Questions and Answers for 2014 Easton L6.0: SP13L6 Slow Pitch
Is this bat USSSA approved?
The 2014 Easton L6.0: SP13L6 Slow Pitch is only legal for play in ASA and ISF leagues.
What is the difference between the 2014 Easton L6.0: SP13L6 Slow Pitch and the 2014 Easton L4.0 Brett Helmer Pro Model: SP13L4 Slow Pitch?
The Easton L4.0 has a higher quality SIC black carbon composite handle than the Easton L6.0
Will all sizes (26,27, 28 oz) have the same 3 oz end load?
No, the 2014 Easton L6.0: SP13L6 has a specific end-load weight called out at the end of its 12 inch barrel: 26oz = 1oz load, 27oz = 2oz load, 28oz = 3oz load, 30oz = 4oz load.
Does this bat have a 3 oz. end load for the 34''/28oz?
Yes, the 2014 Easton L6.0: SP13L6 Slow Pitch has a 3 oz. end load in the 34''/28oz.
About how long will it take to break the bat in?
We recommend 150-200 hits soft toss or off a tee while you rotate the barrel a quarter inch to break in the 2014 Easton L6.0: SP13L6 Slow Pitch bat.
What is the difference between this L6.0 and the L5.0? The specs all read the same.
The only difference is the 2014 Easton L6.0: SP13L6 Slow Pitch is ASA approved and the 2014 Easton L5.0: SP13L5 Slow Pitch is USSSA approved.
What is the temperature range I shouldn't use this bat in?
We recommend not using the 2014 Easton L6.0: SP13L6 Slow Pitch in temperatures below 60Â°F (16Â°C). The ball itself gets harder in colder temperatures and the bat will be more susceptible to cracking and denting on contact.
Does this bat have a USSSA stamp on it?
No, the 2014 Easton L6.0: SP13L6 Slow Pitch is only approved for ASA and ISF play. It does not feature a USSSA stamp.
How would the bat do with 47 COR balls?
The 2014 Easton L6.0: SP13L6 Slow Pitch, and all bats with the new certification marks, are designed for the softer 50 and 52 COR softballs. If used with the high compression 44 and 47 COR balls, they will be more susceptible to cracking and denting, though they will perform well.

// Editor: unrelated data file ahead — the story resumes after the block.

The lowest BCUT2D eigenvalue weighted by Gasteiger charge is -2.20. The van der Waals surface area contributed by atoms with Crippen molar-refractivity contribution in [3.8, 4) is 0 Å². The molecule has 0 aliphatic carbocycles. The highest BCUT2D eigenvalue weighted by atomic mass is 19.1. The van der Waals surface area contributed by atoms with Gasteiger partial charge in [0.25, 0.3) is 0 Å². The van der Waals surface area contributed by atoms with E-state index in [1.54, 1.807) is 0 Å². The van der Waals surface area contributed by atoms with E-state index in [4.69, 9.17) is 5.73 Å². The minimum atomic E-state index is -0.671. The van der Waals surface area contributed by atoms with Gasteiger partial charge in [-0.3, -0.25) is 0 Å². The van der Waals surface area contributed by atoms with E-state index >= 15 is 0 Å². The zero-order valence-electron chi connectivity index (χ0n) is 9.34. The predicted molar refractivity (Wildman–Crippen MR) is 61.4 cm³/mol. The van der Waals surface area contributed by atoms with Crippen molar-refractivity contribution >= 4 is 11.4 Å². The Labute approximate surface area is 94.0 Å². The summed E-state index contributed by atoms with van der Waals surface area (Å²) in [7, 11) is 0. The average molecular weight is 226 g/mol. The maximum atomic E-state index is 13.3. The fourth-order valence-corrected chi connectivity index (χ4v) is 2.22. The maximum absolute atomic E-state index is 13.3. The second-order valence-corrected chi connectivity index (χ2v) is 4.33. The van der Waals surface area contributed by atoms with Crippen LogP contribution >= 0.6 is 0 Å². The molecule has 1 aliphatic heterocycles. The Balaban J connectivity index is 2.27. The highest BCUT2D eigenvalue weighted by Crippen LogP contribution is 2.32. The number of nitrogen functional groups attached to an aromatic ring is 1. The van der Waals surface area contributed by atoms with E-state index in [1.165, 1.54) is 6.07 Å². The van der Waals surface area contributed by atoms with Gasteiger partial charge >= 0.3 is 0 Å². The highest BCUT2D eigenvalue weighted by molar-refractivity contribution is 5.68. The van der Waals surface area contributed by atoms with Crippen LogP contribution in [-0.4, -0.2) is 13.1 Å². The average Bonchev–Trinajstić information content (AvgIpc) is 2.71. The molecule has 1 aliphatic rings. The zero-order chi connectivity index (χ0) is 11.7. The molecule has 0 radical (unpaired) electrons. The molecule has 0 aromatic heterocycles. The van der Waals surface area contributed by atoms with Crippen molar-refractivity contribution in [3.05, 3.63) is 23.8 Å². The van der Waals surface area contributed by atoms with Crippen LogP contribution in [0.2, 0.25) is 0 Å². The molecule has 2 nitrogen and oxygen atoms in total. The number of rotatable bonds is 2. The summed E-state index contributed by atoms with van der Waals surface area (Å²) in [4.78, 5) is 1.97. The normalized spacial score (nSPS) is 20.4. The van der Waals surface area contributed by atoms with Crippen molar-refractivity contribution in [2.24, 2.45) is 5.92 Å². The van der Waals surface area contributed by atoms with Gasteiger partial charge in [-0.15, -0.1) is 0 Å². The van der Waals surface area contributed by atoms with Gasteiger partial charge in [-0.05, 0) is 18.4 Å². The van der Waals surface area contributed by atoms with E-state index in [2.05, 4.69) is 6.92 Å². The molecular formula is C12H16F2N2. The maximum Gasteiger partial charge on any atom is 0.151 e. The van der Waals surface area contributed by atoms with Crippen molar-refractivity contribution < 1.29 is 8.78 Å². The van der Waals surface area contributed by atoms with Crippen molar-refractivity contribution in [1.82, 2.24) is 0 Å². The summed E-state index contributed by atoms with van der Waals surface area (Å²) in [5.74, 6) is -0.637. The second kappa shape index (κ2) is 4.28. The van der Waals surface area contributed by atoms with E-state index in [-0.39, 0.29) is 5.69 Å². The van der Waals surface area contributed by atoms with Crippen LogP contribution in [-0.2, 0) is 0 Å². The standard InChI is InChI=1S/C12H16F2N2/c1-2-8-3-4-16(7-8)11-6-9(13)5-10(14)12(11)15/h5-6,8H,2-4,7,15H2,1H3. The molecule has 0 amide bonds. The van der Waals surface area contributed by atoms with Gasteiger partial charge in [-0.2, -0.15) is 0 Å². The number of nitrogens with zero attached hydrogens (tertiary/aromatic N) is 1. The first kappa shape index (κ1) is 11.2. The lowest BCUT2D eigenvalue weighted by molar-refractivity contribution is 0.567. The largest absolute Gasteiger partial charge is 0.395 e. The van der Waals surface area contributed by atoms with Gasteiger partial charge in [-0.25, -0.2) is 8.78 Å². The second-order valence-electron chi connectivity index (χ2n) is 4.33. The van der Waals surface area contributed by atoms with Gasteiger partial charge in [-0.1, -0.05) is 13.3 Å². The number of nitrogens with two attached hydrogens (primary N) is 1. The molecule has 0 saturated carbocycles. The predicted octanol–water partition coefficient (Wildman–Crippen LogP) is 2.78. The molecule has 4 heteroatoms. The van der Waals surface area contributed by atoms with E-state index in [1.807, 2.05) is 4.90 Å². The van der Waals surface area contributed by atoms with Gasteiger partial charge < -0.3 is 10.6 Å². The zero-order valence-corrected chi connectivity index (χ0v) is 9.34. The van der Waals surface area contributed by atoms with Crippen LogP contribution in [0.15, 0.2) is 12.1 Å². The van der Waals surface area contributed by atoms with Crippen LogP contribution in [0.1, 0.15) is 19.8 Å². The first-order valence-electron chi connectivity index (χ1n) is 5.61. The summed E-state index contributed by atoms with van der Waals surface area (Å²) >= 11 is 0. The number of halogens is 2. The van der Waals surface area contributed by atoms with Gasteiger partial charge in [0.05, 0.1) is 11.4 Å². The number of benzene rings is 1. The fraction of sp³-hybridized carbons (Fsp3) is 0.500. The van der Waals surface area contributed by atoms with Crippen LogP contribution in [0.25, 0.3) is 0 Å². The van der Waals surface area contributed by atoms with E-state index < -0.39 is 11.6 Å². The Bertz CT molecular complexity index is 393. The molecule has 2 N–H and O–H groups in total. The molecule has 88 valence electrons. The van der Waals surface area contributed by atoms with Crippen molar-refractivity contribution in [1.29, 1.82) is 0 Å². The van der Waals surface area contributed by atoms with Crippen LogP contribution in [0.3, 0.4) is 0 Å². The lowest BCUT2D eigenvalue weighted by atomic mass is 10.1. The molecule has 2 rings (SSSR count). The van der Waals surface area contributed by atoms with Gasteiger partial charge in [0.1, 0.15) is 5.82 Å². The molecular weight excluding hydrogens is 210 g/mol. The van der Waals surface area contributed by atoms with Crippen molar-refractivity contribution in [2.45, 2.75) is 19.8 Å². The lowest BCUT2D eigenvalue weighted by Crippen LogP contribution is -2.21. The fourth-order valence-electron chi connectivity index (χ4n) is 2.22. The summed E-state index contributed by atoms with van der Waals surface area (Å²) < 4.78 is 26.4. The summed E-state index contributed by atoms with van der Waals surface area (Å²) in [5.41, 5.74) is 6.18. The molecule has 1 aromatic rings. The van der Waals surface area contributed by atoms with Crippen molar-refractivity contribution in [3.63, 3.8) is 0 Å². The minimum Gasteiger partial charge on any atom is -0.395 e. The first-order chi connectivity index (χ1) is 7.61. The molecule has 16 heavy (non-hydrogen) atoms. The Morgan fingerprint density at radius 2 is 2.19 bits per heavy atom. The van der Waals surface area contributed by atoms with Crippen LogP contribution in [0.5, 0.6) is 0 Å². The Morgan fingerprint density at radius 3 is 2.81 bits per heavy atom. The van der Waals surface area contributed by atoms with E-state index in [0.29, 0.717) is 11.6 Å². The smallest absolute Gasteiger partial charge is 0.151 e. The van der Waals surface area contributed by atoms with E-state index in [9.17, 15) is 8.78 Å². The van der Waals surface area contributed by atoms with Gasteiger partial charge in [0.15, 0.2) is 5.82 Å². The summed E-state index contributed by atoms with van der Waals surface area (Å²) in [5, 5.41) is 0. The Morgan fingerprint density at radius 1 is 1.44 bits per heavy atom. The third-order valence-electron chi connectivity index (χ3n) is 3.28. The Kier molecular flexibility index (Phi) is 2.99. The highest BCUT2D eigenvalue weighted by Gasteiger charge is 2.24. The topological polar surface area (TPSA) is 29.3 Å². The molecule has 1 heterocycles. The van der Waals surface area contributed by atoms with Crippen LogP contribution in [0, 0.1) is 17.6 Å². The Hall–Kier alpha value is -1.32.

How fast would the L6.0 wear out using .44, 375's? Would it just crack? Would the end cap come off?
The 2014 Easton L6.0: SP13L6 Slow Pitch is not designed to be used with .44 core balls. The balls can cause the bat to crack.
How does this compare to the Z-2000?
The 2014 Easton L6.0: SP13L6 Slow Pitch is a one-piece bat, so it will not offer as much flex as the Louisville Slugger Z-2000. Both of the bats will be very similar in performance.
Are any of the new L or B series bats able to be used with the .44,375 balls?
The 2014 Easton L6.0: SP13L6 Slow Pitch is only ASA certified and would not hold up against the harder .44/375 balls. The 2014 Easton L9.0: SP13L9 Slow Pitch would be a better option.
I was told the L6 has an ABI shell so it breaks in faster than most bats. Is this true?
The 2014 Easton L6.0: SP13L6 Slow Pitch is a one-piece composite bat and does not have an alloy shell. The 2014 Easton L8.0: SP13L8 Slow Pitch features the alloy shell with a inner composite core. It will not require a break-in.
How does this bat compare to the 2013 Power Brigade XL2 softball bat? I am receiving the new L6.0 as a warranty replacement from Easton. Both bats are 28 oz.
The 2014 Easton L6.0: SP13L6 Slow Pitch bat and Easton XL2: SP13X2 are very similar in design and feel. Both are one-piece in design, constructed of IMX Composite, have 12" barrel lengths, 29/32" handles, and 2 1/4" barrel diameters. The big differences are that the L6.0 will have a more pronounced end loaded swing feel and is ONLY approved for ASA and ISF play.
Is this 98 mph or 100+ mph?
The 2014 Easton L6.0: SP13L6 Slow Pitch is 100+ mph. The 2014 Easton L4.0 Brett Helmer Pro Model: SP13L4 Slow Pitch is 98 mph.